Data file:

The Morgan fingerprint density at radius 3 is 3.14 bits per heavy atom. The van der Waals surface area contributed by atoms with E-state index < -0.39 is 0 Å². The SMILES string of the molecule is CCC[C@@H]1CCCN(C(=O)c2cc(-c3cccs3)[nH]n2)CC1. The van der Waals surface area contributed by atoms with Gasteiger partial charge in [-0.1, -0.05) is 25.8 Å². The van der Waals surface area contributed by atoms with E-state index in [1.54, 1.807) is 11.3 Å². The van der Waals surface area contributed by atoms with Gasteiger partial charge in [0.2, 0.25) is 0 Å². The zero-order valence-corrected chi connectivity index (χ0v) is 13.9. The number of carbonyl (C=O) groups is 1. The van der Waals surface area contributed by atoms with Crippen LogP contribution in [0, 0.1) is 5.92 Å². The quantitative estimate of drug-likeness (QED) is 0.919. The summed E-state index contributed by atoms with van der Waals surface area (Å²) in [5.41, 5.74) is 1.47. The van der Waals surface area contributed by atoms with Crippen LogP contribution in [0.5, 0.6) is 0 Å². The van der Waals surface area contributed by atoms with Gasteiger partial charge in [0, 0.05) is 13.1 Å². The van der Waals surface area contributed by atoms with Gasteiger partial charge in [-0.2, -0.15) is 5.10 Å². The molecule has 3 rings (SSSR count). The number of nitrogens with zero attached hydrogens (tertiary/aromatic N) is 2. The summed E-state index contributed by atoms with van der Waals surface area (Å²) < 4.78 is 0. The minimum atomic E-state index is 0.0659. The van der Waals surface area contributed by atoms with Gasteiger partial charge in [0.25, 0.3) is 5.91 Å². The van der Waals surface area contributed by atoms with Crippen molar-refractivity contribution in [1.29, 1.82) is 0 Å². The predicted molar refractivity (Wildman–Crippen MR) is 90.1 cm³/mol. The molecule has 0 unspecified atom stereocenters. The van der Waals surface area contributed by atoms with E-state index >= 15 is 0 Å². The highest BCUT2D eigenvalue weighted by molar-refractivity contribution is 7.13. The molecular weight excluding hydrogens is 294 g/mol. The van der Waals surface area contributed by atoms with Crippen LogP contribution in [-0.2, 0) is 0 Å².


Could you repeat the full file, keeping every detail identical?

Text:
The Morgan fingerprint density at radius 3 is 3.14 bits per heavy atom. The van der Waals surface area contributed by atoms with E-state index < -0.39 is 0 Å². The SMILES string of the molecule is CCC[C@@H]1CCCN(C(=O)c2cc(-c3cccs3)[nH]n2)CC1. The van der Waals surface area contributed by atoms with Gasteiger partial charge in [-0.1, -0.05) is 25.8 Å². The van der Waals surface area contributed by atoms with E-state index in [1.54, 1.807) is 11.3 Å². The van der Waals surface area contributed by atoms with Gasteiger partial charge in [0.2, 0.25) is 0 Å². The zero-order valence-corrected chi connectivity index (χ0v) is 13.9. The number of carbonyl (C=O) groups is 1. The van der Waals surface area contributed by atoms with Crippen LogP contribution in [0, 0.1) is 5.92 Å². The quantitative estimate of drug-likeness (QED) is 0.919. The summed E-state index contributed by atoms with van der Waals surface area (Å²) in [5.41, 5.74) is 1.47. The van der Waals surface area contributed by atoms with Crippen LogP contribution in [0.5, 0.6) is 0 Å². The van der Waals surface area contributed by atoms with Gasteiger partial charge in [0, 0.05) is 13.1 Å². The van der Waals surface area contributed by atoms with Gasteiger partial charge in [-0.2, -0.15) is 5.10 Å². The molecule has 3 rings (SSSR count). The number of nitrogens with zero attached hydrogens (tertiary/aromatic N) is 2. The summed E-state index contributed by atoms with van der Waals surface area (Å²) < 4.78 is 0. The minimum atomic E-state index is 0.0659. The van der Waals surface area contributed by atoms with Gasteiger partial charge in [0.25, 0.3) is 5.91 Å². The van der Waals surface area contributed by atoms with Crippen molar-refractivity contribution in [1.29, 1.82) is 0 Å². The predicted molar refractivity (Wildman–Crippen MR) is 90.1 cm³/mol. The molecule has 0 unspecified atom stereocenters. The van der Waals surface area contributed by atoms with E-state index >= 15 is 0 Å². The highest BCUT2D eigenvalue weighted by molar-refractivity contribution is 7.13. The molecular weight excluding hydrogens is 294 g/mol. The van der Waals surface area contributed by atoms with Crippen LogP contribution in [-0.2, 0) is 0 Å².